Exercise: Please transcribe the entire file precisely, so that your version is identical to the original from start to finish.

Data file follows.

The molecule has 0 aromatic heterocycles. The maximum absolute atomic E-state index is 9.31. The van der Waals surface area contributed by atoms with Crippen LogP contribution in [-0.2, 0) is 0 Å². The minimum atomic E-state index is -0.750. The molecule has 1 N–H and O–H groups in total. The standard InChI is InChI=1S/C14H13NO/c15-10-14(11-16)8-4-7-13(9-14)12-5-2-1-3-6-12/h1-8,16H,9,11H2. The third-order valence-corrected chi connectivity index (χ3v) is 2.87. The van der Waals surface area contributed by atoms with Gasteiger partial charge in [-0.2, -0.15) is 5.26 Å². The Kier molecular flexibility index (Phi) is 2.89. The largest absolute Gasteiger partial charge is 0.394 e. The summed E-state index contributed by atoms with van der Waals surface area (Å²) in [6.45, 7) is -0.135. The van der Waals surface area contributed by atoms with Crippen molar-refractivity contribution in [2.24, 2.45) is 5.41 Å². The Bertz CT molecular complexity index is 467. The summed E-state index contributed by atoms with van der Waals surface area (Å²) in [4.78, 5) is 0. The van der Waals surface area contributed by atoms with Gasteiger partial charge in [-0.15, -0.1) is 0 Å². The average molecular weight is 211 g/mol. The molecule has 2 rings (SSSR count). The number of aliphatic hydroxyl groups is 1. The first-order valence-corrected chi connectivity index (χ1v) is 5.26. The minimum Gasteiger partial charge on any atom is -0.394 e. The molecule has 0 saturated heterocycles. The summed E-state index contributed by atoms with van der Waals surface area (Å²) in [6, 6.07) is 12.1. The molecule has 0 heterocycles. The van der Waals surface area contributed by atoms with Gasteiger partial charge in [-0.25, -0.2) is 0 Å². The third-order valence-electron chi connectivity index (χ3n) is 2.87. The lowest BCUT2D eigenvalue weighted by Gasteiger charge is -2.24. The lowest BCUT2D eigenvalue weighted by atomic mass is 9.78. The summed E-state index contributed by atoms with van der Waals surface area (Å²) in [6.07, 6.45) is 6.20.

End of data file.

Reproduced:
The molecule has 0 aromatic heterocycles. The maximum absolute atomic E-state index is 9.31. The van der Waals surface area contributed by atoms with Crippen LogP contribution in [-0.2, 0) is 0 Å². The minimum atomic E-state index is -0.750. The molecule has 1 N–H and O–H groups in total. The standard InChI is InChI=1S/C14H13NO/c15-10-14(11-16)8-4-7-13(9-14)12-5-2-1-3-6-12/h1-8,16H,9,11H2. The third-order valence-corrected chi connectivity index (χ3v) is 2.87. The van der Waals surface area contributed by atoms with Gasteiger partial charge in [-0.2, -0.15) is 5.26 Å². The Kier molecular flexibility index (Phi) is 2.89. The largest absolute Gasteiger partial charge is 0.394 e. The summed E-state index contributed by atoms with van der Waals surface area (Å²) in [6.45, 7) is -0.135. The van der Waals surface area contributed by atoms with Crippen molar-refractivity contribution in [2.24, 2.45) is 5.41 Å². The Bertz CT molecular complexity index is 467. The summed E-state index contributed by atoms with van der Waals surface area (Å²) in [4.78, 5) is 0. The van der Waals surface area contributed by atoms with Gasteiger partial charge in [-0.15, -0.1) is 0 Å². The average molecular weight is 211 g/mol. The molecule has 2 rings (SSSR count). The number of aliphatic hydroxyl groups is 1. The first-order valence-corrected chi connectivity index (χ1v) is 5.26. The minimum Gasteiger partial charge on any atom is -0.394 e. The molecule has 0 saturated heterocycles. The summed E-state index contributed by atoms with van der Waals surface area (Å²) in [6, 6.07) is 12.1. The molecule has 0 heterocycles. The van der Waals surface area contributed by atoms with Gasteiger partial charge in [-0.25, -0.2) is 0 Å². The third-order valence-electron chi connectivity index (χ3n) is 2.87. The lowest BCUT2D eigenvalue weighted by Gasteiger charge is -2.24. The lowest BCUT2D eigenvalue weighted by atomic mass is 9.78. The summed E-state index contributed by atoms with van der Waals surface area (Å²) in [6.07, 6.45) is 6.20.